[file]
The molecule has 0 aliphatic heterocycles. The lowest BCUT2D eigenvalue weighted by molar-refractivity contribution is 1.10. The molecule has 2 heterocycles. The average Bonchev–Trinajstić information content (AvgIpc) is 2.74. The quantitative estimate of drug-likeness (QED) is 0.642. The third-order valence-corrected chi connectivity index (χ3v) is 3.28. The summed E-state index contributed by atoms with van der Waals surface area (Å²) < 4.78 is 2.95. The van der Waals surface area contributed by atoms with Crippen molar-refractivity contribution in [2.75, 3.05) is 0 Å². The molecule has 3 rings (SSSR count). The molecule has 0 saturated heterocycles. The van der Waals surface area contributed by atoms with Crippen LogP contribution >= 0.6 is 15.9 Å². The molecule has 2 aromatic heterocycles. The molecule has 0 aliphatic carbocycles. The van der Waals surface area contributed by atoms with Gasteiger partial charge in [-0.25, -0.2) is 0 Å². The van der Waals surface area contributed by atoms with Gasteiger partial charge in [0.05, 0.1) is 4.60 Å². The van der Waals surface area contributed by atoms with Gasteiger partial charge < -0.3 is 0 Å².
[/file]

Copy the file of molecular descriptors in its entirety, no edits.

The molecule has 0 aliphatic heterocycles. The lowest BCUT2D eigenvalue weighted by molar-refractivity contribution is 1.10. The molecule has 2 heterocycles. The average Bonchev–Trinajstić information content (AvgIpc) is 2.74. The quantitative estimate of drug-likeness (QED) is 0.642. The third-order valence-corrected chi connectivity index (χ3v) is 3.28. The summed E-state index contributed by atoms with van der Waals surface area (Å²) < 4.78 is 2.95. The van der Waals surface area contributed by atoms with Crippen molar-refractivity contribution in [2.75, 3.05) is 0 Å². The molecule has 3 rings (SSSR count). The molecule has 0 saturated heterocycles. The van der Waals surface area contributed by atoms with Crippen LogP contribution >= 0.6 is 15.9 Å². The molecule has 2 aromatic heterocycles. The molecule has 0 aliphatic carbocycles. The van der Waals surface area contributed by atoms with Gasteiger partial charge in [-0.25, -0.2) is 0 Å². The van der Waals surface area contributed by atoms with Gasteiger partial charge in [0.05, 0.1) is 4.60 Å². The van der Waals surface area contributed by atoms with Gasteiger partial charge < -0.3 is 0 Å².